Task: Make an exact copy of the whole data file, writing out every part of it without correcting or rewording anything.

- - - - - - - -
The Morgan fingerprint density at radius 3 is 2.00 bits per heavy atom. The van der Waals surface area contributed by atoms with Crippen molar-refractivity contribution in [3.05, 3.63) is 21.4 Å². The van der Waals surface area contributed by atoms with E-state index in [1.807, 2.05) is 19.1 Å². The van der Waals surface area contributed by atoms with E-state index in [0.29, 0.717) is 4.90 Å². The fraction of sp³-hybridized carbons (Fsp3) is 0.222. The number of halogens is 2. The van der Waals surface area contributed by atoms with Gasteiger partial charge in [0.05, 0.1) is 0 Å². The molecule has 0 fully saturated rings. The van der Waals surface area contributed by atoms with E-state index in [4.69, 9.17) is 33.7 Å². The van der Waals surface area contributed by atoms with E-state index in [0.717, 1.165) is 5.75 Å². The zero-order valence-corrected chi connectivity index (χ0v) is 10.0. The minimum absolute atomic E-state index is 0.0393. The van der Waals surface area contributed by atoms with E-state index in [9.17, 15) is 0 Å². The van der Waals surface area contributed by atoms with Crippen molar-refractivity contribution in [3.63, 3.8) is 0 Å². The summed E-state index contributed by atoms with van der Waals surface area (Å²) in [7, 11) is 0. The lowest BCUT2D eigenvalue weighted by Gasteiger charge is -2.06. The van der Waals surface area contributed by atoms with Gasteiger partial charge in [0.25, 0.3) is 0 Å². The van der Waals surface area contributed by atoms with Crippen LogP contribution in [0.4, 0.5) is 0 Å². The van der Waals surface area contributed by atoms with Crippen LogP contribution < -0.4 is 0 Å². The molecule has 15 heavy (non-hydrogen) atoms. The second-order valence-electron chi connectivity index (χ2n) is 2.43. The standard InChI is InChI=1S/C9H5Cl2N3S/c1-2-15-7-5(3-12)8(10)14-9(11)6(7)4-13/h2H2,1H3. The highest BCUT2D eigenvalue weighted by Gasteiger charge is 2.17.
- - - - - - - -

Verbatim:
The Morgan fingerprint density at radius 3 is 2.00 bits per heavy atom. The van der Waals surface area contributed by atoms with Crippen molar-refractivity contribution in [3.05, 3.63) is 21.4 Å². The van der Waals surface area contributed by atoms with E-state index in [1.807, 2.05) is 19.1 Å². The van der Waals surface area contributed by atoms with E-state index in [0.29, 0.717) is 4.90 Å². The fraction of sp³-hybridized carbons (Fsp3) is 0.222. The number of halogens is 2. The van der Waals surface area contributed by atoms with Gasteiger partial charge in [0.05, 0.1) is 0 Å². The molecule has 0 fully saturated rings. The van der Waals surface area contributed by atoms with E-state index in [4.69, 9.17) is 33.7 Å². The van der Waals surface area contributed by atoms with E-state index in [0.717, 1.165) is 5.75 Å². The zero-order valence-corrected chi connectivity index (χ0v) is 10.0. The minimum absolute atomic E-state index is 0.0393. The van der Waals surface area contributed by atoms with E-state index in [9.17, 15) is 0 Å². The van der Waals surface area contributed by atoms with Crippen molar-refractivity contribution in [3.63, 3.8) is 0 Å². The summed E-state index contributed by atoms with van der Waals surface area (Å²) in [7, 11) is 0. The lowest BCUT2D eigenvalue weighted by Gasteiger charge is -2.06. The van der Waals surface area contributed by atoms with Gasteiger partial charge in [0.25, 0.3) is 0 Å². The van der Waals surface area contributed by atoms with Crippen LogP contribution in [0.4, 0.5) is 0 Å². The van der Waals surface area contributed by atoms with Crippen LogP contribution < -0.4 is 0 Å². The molecule has 15 heavy (non-hydrogen) atoms. The second-order valence-electron chi connectivity index (χ2n) is 2.43. The standard InChI is InChI=1S/C9H5Cl2N3S/c1-2-15-7-5(3-12)8(10)14-9(11)6(7)4-13/h2H2,1H3. The highest BCUT2D eigenvalue weighted by Gasteiger charge is 2.17.